Entheogenic drugs have been used by various groups for thousands of years. There are numerous historical reports as well as modern, contemporary reports of indigenous groups using entheogens, chemical substances used in a religious, shamanic, or spiritual context.
A Finnish study assayed psilocybin concentrations in old herbarium specimens, and concluded that although psilocybin concentration decreased linearly over time, it was relatively stable. They were able to detect the chemical in specimens that were 115 years old.
This section needs additional citations for verification. (July 2018) (Learn how and when to remove this template message)
The Maya, Olmecs, and Aztecs have well-documented entheogenic complexes. North American cultures also have a tradition of entheogens. In South America, especially in Peru, the archaeological study of cultures like Chavin, Cupisnique, Nasca and Moche, have demonstrated the use of entheogens through archaeobotanical, iconographic and paraphernalia.
The Olmec (1200 BCE to 400 BCE) lived in Central America and are largely viewed by many as the mother culture of Aztecs and Maya. The Olmecs left no written works on their belief structures, so many interpretations on Olmec beliefs are largely based on interpretations of murals and artifacts. Archaeologists state three reasons for believing that the Olmecs used entheogens:
- Burials of Bufo toads with priests
- The use of entheogens in later Olmec-inspired cultures
- Sculptures of shamans and other figures have strong Therianthropic imagery.
The Maya (250 BCE to 900 CE) flourished in Central America and were prevalent even until the arrival of the Spanish. The Maya religious tradition was complex and well-developed. Unlike the Olmec, the Maya had religious texts that survived to this day. The Maya religion displayed characteristic Mesoamerican mythology, with a strong emphasis on an individual being a communicator between the physical world and the spiritual world. Mushroom stone effigies, dated to 1000 BCE, give evidence that mushrooms were at least revered in a religious way.
The late Maya archaeologist, Dr Stephan F. de Borhegyi, published the first of several articles in which he proposed the existence of a Mesoamerican mushroom cult in the Guatemalan highlands as early as 1000 B.C This cult, which was associated from its beginnings with ritual human decapitation, a trophy head cult, warfare and the Mesoamerican ballgame, appears to have had its origins along the Pacific coastal piedmont. Borhegyi developed this proposition after finding a significant number of small, mushroom-shaped sculptures in the collections of the Guatemala National Museum and in numerous private collections in and around Guatemala City. While the majority of these small stone sculptures were of indeterminate provenance, a sufficient number had been found during the course of archaeological investigations as to permit him to determine approximate dates and to catalog them stylistically (Borhegyi de, S.F., 1957b, "Mushroom Stones of Middle America," in Mushrooms, Russia and History by Valentina P. Wasson and R. Gordon Wasson, eds. N.T.)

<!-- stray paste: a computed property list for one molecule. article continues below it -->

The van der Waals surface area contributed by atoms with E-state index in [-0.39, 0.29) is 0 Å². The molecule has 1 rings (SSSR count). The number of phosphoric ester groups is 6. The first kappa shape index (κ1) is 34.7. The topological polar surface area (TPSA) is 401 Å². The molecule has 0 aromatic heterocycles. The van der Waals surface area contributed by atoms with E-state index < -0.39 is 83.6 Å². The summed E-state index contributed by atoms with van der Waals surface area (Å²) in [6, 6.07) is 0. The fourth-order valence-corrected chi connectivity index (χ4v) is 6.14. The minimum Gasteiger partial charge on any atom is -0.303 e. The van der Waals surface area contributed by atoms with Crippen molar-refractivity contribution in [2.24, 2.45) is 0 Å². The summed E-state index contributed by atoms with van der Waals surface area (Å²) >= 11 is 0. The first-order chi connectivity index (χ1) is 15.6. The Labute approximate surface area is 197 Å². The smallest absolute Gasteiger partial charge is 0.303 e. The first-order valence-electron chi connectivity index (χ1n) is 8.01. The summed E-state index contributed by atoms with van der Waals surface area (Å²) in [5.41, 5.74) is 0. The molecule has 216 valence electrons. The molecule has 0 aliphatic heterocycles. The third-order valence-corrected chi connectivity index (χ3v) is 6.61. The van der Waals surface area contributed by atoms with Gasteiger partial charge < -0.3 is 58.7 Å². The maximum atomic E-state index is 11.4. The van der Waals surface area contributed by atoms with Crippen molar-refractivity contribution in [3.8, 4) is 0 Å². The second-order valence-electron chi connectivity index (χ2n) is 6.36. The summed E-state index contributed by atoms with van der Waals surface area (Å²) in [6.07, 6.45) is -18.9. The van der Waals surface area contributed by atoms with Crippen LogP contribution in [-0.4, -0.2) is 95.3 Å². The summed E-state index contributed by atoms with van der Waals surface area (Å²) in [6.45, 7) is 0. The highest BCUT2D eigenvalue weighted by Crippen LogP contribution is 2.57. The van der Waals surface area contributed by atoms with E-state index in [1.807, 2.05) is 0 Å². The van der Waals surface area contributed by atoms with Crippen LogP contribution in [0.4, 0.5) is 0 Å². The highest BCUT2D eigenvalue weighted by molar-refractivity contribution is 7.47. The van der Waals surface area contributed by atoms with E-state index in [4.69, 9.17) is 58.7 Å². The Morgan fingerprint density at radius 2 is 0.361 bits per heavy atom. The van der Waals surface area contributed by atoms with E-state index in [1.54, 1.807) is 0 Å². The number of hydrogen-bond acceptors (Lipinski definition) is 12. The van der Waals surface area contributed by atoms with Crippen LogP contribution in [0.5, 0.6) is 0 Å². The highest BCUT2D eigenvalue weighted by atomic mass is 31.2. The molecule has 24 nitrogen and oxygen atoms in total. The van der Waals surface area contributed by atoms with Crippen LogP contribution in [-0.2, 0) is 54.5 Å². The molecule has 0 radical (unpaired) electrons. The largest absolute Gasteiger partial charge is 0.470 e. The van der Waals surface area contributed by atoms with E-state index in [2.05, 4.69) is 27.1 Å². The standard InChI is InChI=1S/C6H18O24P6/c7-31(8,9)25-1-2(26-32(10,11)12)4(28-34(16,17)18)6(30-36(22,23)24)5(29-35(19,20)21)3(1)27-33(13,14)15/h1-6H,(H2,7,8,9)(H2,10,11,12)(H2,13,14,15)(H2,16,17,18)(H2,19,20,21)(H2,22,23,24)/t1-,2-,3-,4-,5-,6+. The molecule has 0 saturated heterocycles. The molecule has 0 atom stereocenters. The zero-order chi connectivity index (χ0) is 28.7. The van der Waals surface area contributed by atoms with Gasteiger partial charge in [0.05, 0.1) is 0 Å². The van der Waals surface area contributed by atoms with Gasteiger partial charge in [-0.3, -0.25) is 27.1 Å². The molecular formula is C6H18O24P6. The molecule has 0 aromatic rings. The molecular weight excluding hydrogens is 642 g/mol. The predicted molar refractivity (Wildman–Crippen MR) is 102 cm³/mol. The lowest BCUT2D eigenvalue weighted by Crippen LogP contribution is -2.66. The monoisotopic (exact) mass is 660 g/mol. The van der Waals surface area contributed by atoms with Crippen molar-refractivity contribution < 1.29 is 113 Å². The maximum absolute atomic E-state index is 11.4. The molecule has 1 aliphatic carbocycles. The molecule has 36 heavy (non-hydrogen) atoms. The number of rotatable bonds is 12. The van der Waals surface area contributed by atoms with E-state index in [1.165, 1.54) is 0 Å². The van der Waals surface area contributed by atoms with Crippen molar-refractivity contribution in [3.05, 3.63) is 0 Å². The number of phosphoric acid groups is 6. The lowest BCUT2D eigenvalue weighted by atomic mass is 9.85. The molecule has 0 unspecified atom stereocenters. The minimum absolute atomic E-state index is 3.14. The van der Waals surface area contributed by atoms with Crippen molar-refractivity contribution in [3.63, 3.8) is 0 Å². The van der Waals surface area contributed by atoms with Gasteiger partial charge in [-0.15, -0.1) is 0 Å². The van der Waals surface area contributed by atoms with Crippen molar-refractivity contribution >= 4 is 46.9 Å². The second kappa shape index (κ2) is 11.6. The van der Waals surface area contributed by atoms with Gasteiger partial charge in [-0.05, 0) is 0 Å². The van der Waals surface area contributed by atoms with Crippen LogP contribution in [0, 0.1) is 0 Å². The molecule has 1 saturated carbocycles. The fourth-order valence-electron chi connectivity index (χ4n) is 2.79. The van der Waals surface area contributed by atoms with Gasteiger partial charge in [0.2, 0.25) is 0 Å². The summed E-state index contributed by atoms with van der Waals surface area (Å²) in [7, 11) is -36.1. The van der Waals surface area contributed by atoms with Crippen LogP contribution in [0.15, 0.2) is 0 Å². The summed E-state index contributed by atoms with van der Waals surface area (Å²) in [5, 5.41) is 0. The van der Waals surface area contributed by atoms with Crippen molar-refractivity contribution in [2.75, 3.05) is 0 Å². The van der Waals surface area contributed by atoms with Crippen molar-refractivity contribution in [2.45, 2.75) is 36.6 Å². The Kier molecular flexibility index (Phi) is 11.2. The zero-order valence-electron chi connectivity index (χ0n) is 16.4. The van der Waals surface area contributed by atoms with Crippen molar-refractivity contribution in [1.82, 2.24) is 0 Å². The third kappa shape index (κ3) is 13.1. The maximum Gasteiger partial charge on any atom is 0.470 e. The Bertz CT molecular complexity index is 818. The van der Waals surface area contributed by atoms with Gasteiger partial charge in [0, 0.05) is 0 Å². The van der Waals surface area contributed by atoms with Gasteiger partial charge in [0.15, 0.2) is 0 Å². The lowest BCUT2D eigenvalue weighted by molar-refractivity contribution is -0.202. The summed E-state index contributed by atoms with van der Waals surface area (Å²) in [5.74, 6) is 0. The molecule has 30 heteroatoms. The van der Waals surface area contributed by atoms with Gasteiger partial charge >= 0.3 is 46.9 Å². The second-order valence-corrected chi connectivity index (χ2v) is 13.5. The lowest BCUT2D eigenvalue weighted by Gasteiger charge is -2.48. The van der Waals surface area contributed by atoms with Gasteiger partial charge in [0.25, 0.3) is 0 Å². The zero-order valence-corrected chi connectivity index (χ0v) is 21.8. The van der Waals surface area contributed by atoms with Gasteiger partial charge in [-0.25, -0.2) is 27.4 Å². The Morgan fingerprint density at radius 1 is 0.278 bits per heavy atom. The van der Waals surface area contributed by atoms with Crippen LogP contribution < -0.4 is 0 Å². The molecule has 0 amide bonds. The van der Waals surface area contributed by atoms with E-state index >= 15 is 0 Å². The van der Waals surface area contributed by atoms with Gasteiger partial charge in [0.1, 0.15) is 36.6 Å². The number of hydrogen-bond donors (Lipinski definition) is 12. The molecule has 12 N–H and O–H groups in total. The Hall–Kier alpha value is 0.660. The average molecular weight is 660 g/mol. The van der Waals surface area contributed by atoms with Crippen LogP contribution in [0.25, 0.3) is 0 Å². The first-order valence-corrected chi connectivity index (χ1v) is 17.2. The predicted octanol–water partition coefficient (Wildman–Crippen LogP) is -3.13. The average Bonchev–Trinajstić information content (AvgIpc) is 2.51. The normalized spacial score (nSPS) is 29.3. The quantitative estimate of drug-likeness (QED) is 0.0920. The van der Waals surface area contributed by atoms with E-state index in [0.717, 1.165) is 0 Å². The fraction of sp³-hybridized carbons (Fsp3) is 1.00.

Quoting archaeologist Stephan F. de Borhegyi:
"My assignment for the so-called mushroom cult, earliest 1,000 B.C., is based on the excavations of Kidder and Shook at the Verbena cemetery at Kaminaljuyu. The mushroom stone found in this Pre-Classic grave, discovered in Mound E-III-3, has a circular groove on the cap. There are also a number of yet unpublished mushroom stone specimens in the Guatemalan Museum from Highland Guatemala where the pottery association would indicate that they are Pre-Classic. In each case the mushroom stone fragments has a circular groove on the top. Mushroom stones found during the Classic and Post-Classic periods do not have circular grooves. This was the basis on which I prepared the chart on mushroom stones which was then subsequently published by the Wassons. Based on Carbon 14 dates and stratigraphy, some of these Pre-Classic finds can be dated as early as 1,000 B.C. The reference is in the following".....(see Shook, E.M. & Kidder, A.V., 1952. Mound E-III-3, Kaminaljuyu, Guatemala; Contributions to American Anthropology & History No. 53 from Publ. 596, Carnegie Institution of Washington, D.C. (letter from de Borhegyi to Dr. Robert Ravicz, MPM archives December 1st 1960 )
The most direct evidence of Maya entheogen use comes from modern descendents of the Maya who use entheogenic drugs today.
The Aztec entheogenic complex is extremely well documented. Through historical evidence, there is proof that the Aztecs used several forms of psychoactive drugs. These drugs include Ololiuqui (the seed of Rivea corymbosa), Teonanácatl (translated as “mushroom of the gods," a psilocybe mushroom) and sinicuichi (a flower added to drinks). The Xochipilli statue, according to R.G. Wasson, gives the identity of several entheogenic plants. Other evidence for entheogenic use of the Aztecs comes from the Florentine Codex, a series of 12 books vividly describing the Aztec culture and society, including the use of entheogenic drugs.
Native Americans of the southwest United States
There are several contemporary indigenous groups who use entheogens, most notably Native Americans of the southwest United States. Various tribes from California have been known to use strong alcoholic drinks as well as peyote to achieve visions and religious experiences.